composed by a 90% cover of herb layer, which included the following species: Festuca rubra L. subsp.
rubra, Vulpia myuros (L.) C.C. Gmel., Bromus hordeaceus L. subsp. hordeaceus, Carex praecox Schreb.,
Ranunculus velutinus Ten., Poa trivialis L., Equisetum
telmateia Ehrh., Alliaria petiolata (M. Bieb.) Cavara
& Grande, Erigeron annuus (L.) Desf., Geranium dissectum L., Sorghum halepense (L.) Pers., Convolvulus
arvensis L., Ulmus minor Mill. (juv.), Rumex acetosa L.
subsp. acetosa, Dactylis glomerata L. subsp. glomerata.
Distribution
Currently in Europe fourteen growing sites of Festuca rubra subsp. rubra × Vulpia myuros are known:
ten located in the United Kingdom, one in Ireland,

one in Netherlands, one in Czech Republic and one
in Italy (Fig. 4). Five of the them were located along
the railway, the others mainly in disturbed areas such
river banks, road edges and public parks. New locations could be further discovered, since Vulpia myuros
and Festuca rubra s.l. are widespread in Europe, such
as their ecological requirements.
Specimina visa selecta
Festuca rubra L. subsp. rubra × Vulpia myuros (L.) C.C.
Gmel.
Lombardia: Arena Po (Pavia), presso Località Stazione,
600 m E dalla stazione FS, ciglio stradale adiacente alla
massicciata ferroviaria, 01. V. 2009, N. Ardenghi (PAV),
cf. Fig. 1.
Festuca rubra L. subsp. rubra
Lombardia: Arena Po (Pavia), presso Località Stazione, c. 600 m a est della stazione FS, ciglio stradale
adiacente alla massicciata ferroviaria, 45°4’56.6394’’N
9°22’6.852’’E, 12. V. 2009, N. Ardenghi (PAV). Arena
Po (Pavia), località Gerolo, scarpata stradale a ridosso
di un campo, 45°5’42.9972’’N 9°20’56.9436’’E, 16. V.
2009, N. Ardenghi (Herb. Ardenghi).
Vulpia myuros (L.) C.C. Gmel.
Lombardia: Stradella (Pavia), via Di Vittorio, aiuola spartitraffico, 45°4’3.0138’’N 9°18’18.468’’E, 08. V. 2009, N.
Ardenghi (Herb. Ardenghi). Arena Po (Pavia), via San Rocco, ai piedi di un’aiuola, 45°5’38.169’’N 9°21’41.976’’E,
16. V. 2009, N. Ardenghi (Herb. Ardenghi).

REFERENCES
Ainscough M.M., Barker C.M. & Stace C.A., 1986 –
Natural hybrids between Festuca and species of Vulpia section Vulpia. Watsonia 16: 143-151.
Barker C. M. & Stace C. A., 1984 – Hybridization in the
genera Vulpia and Festuca (Poaceae): the characteristics of
artificial hybrids. Nord. J. Bot. 4: 289-302.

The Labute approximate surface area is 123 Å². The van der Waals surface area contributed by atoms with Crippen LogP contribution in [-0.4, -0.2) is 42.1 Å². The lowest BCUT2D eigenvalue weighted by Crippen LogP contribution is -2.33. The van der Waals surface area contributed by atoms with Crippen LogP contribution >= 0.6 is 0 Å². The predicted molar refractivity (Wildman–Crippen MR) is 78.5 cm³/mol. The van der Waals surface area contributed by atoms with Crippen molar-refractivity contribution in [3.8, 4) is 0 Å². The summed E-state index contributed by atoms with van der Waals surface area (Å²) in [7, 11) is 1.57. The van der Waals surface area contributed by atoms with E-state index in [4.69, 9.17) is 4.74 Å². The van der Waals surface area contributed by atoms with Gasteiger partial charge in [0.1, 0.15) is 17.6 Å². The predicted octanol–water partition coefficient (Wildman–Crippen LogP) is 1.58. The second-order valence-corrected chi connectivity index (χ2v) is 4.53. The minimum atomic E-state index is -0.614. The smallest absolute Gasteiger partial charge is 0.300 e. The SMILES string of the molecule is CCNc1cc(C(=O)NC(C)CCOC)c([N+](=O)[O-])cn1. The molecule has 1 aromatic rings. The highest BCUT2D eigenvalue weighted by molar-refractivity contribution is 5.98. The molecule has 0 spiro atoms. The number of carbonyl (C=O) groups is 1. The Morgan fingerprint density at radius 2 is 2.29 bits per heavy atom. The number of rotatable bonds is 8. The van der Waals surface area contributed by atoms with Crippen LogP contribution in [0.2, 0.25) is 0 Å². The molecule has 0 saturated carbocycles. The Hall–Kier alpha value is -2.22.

Barkworth M.E., Capels K.M., Long S. & Anderton
L.K. (Eds.), 2007 – Flora of North America, Vol. 24:
Magnoliophyta: Commelinidae (in part): Poaceae, part
1. Oxford University Press, New York.
Boulos L., 2005 – Flora of Egypt, Volume 4: Monocotyledons (Alismataceae-Orchidaceae). Al Hadara Publishing, Cairo.

Botanical Society of The British Isles (BSBI), – Mapping Portal: http://www.bsbimaps.org.uk/atlas/main.
php. Accessed on 16/02/2010.
Evans, T.G., 1989 – Welsh ‘Supergrass’. BSBI News 51: 12-13.
Foggi B., Rossi G., Parolo G. & Ardenghi N.M.G.,
2011 – Festuche d’Italia (in prep.).
Hackel E., 1882 – Monographia Festucarum europaearum:
132-137. T. Fischer, Kassel und Berlin.
Kerguelen M. & Plonka F., 1989 – Les Festuca de la
flore de France (Corse comprise). Bull. Soc. Bot. CentreOuest, n.s., numéro spécial 10: 1-368.
Krahulec F. & Nesvadbova J., 2007 – Intergeneric hybrid
Festuca rubra × Vulpia myuros in the Czech Republic.

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Preslia 79: 63-68.
Lauber K. & Wagner G., 2007 – Flora Helvetica. 2e édition. Editions Belin, Paris.
Lewis E.J., 1975 – Festuca L. × Lolium L. = ×Festulolium
Achers. & Grabner. In: Stace C.A. (ed.) Hybridization
and the flora of the British Isles: 547-552. Academic
Press, London.
Mcneill J., 2006 – International Code of Botanical Nomenclature. Vienna-Code. Regnum Vegetabile, 146.
Available from: http://ibot.sav.sk/icbn/main.htm. Accessed October 2009.
Meijden Van der R., 1996 – Heukels’ Flora van Nederland. Ed. 22. Wolfers-Noordhoff, Groningen.
Pignatti S., 1982 – Flora d’Italia. Edagricole, Bologna.
Portal R., 1999 – Festuca de France. Ed. Portal, Vals-près-

N.M.G. Ardenghi, G. Parolo, B. Foggi

Le-Puy.
Stace C.A., 1997 – New Flora of the British Isles. Ed. 2.
Cambridge University Press, Cambridge.
Stace C.A. & Cotton R., 1974 – Hybrids between Festuca
rubra L. sensu lato and Vulpia membranacea (L.) Dumort. Watsonia 10: 119-138.
Tutin T.G., Heywood V.H., Burges N.A., Moore
D.M., Valentine D.H., Walters S.M. & Webb D.A.
(Eds.), 1980 – Flora Europaea, vol. 1-5. Cambridge
University Press, Cambridge.
Willis A.J., 1975 – Festuca L. × Vulpia C.C.Gmel. = × Festulpia Melderis ex Stace & Cotton. In: Stace C.A. (Ed.),
Hybridization and the flora of the British Isles: 552-554.
Academic Press, London.
Wurzell B.,1988 – Supergrass! BSBI News 50: 11.

Summary: A hybrid between Festuca rubra L. subsp. rubra and Vulpia myuros (L.) C.C. Gmel. (nothogenus ×Festulpia)
was found in N-Italy. This is the southernmost record of this nothogenus for Europe and the first for the Italian territory.
The specimen is characterised by sterility and intermediate features between the parental species, both morphological
and anatomical; among these, in our case, the transversal leaf blade section is the diagnostic and innovative one. No evident biometrical differences resulted from the comparison between the Italian specimen and the ×Festulpia descriptions
reported in the literature.